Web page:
Private Real Estate Investment Funds: A Passive Journey into Real Estate

By Dan Miller, WCI Contributor Investing in real estate offers a multitude of opportunities, each with its own set of advantages and disadvantages. However, for those seeking a more passive investment journey, private real estate...

By Dan Miller, WCI Contributor

Investing in real estate offers a multitude of opportunities, each with its own set of advantages and disadvantages. However, for those seeking a more passive investment journey, private real estate funds may be the perfect solution. Let's explore what private real estate funds are and determine if they are the right choice for you.

What Are Private Real Estate Funds?

Private real estate funds provide a passive way to invest in real estate. Essentially, these funds bring together a group of individuals who pool their money to acquire, finance, and own specific properties. By investing in a private real estate fund, you gain the ability to participate in much larger projects than you could on your own.

Accredited Investor vs. Qualified Client vs. Qualified Purchaser

It's important to note that some private real estate funds are exclusive to high net-worth individuals. Here are the three main investor categories:

  • Accredited Investor: Individuals with an income of $200,000 for each of the last two years or $300,000 for couples, or investable assets of $1 million or more.
  • Qualified Client: Those with $2.2 million investable assets, $1.1 million invested with an advisor, considered a "qualified purchaser," or involved in investment activities.
  • Qualified Purchaser: Individuals with $5 million or more in investments or entities with at least $25 million in investments.

For a more detailed comparison, check out our article on accredited investors vs. qualified clients vs. qualified purchasers.

How Do Private Equity Real Estate Funds Work?

Private equity real estate funds operate by pooling money from multiple individuals to purchase real estate assets. While a simple example may involve several people contributing to buy an apartment building, most private real estate funds are more complex. These funds typically have a manager or controlling partner who oversees the fund's day-to-day operations and property management.

Choosing the Right Fund Manager

When considering investing in a private real estate investment fund, selecting a reliable and capable fund manager is crucial. A skilled manager can turn a potentially bad deal into a success and can ensure the fund avoids unfavorable investments. To find the right fund manager, consider these five factors:

  1. Philosophy: Ensure that the manager's investing philosophy aligns with your own.
  2. Communication: Look for a manager who maintains open and transparent communication.
  3. Trustworthiness: Integrity is non-negotiable; choose a manager with unquestionable honesty.
  4. Competence: Opt for an experienced and competent manager who excels at their job.
  5. Discipline: Select a manager who knows when to invest and when to avoid a bad deal.

Conducting due diligence on the fund manager is essential. Start by reviewing their company website and Private Practice Memorandum (PPM). You can also seek information from current and former investors, trusted sources, and due-diligence sites like CrowdDD.com. For significant investments, it may be prudent to run a background check on the principals.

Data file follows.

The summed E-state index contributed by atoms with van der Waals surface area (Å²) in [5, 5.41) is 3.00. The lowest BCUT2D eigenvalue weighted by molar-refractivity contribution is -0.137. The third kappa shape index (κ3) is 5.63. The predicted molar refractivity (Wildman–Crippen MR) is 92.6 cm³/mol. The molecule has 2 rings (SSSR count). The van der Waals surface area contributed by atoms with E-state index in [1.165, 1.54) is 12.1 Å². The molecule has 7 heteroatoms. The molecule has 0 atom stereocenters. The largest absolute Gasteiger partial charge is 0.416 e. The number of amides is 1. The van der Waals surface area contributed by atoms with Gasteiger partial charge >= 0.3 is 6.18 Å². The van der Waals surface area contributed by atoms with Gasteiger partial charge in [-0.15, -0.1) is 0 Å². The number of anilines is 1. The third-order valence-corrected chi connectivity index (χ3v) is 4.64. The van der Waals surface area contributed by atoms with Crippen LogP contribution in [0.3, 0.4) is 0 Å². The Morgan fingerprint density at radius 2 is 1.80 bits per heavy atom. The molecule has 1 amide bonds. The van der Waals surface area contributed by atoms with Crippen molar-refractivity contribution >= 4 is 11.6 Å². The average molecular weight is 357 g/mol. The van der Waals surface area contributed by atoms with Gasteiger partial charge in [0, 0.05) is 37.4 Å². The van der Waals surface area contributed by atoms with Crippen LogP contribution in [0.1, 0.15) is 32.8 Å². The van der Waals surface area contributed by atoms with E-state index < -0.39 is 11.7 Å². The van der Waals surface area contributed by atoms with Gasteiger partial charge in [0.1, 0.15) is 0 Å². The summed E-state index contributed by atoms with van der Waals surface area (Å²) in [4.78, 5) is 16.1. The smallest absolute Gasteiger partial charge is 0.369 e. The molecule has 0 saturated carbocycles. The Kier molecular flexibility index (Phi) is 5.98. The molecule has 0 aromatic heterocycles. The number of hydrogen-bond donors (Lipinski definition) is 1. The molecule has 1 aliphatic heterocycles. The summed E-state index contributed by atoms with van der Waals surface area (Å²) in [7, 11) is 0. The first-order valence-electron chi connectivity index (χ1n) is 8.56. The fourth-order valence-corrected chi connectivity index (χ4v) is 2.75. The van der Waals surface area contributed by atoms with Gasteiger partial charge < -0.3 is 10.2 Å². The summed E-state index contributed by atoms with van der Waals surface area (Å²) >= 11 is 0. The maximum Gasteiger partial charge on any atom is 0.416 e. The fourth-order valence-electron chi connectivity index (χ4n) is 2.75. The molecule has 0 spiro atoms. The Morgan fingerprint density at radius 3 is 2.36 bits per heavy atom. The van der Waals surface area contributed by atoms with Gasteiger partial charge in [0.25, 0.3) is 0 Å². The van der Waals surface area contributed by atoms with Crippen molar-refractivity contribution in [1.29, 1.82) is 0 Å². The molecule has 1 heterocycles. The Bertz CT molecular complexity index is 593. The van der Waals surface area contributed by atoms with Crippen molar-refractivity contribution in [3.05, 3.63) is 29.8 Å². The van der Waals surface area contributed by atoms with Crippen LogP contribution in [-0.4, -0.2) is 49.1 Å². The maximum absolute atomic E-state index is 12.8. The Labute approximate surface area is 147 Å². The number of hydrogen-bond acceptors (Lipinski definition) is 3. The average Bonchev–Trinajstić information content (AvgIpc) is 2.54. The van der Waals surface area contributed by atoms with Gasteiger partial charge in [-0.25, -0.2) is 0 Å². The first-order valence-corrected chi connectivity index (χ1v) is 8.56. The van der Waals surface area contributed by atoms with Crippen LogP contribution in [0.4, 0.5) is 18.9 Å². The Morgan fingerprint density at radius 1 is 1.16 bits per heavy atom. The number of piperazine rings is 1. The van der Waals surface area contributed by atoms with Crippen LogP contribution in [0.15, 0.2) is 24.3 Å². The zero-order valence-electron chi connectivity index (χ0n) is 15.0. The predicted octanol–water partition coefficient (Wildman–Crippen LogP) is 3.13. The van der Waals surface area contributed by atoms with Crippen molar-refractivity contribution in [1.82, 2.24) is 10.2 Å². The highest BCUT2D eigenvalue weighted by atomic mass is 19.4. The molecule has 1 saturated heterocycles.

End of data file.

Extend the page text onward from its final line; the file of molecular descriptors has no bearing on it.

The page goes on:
What Returns Can You Expect from Private Real Estate Funds?

Unlike index funds, calculating the returns from private real estate funds is more complex. Generally, there isn't a fixed percentage or amount that a fund returns. Instead, it depends on various factors. Here's an example of how a typical private real estate fund may distribute returns to investors:

  1. The operator usually receives a 1% fee per year.
  2. The limited partners receive their principal back.
  3. The limited partners enjoy a preferred return, such as 6%, 8%, or 10% per year.
  4. Any returns exceeding the preferred return are divided between limited and general partners, often in an 80/20 split.

It's essential to understand the fee and payout structures of the fund before investing your money.

Private Real Estate Investment Funds Caption: Private Real Estate Investment Funds

REIT vs. Private Equity Real Estate Fund

While a Real Estate Investment Trust (REIT) shares similarities with a private equity real estate fund, there are significant differences, especially regarding taxation. REITs are eligible for the 199A deduction, issue only a 1099 tax form, and usually don't require filing in multiple states. On the other hand, private funds pass through depreciation via K-1 forms, may necessitate filing in multiple states, and allow you to use depreciation against income from other investments. Additionally, REITs often provide higher liquidity and have lower minimum investment requirements compared to private funds.

Choosing the Best Private Real Estate Fund for You

Determining the "best" private real estate fund is subjective, as it depends on your investing style and philosophy. At The White Coat Investor, we have a list of recommended real estate investing company partners to help you in your due diligence. This list can serve as a starting point as you search for the ideal private real estate investment fund that aligns with your specific needs.

The White Coat Investor offers an array of informative posts covering financial literacy, investment strategies, mental wellness, and more. To start your financial journey with us, explore our popular posts and take advantage of everything WCI has to offer. Don't forget to sign up for our newsletters to stay updated with our latest content.

1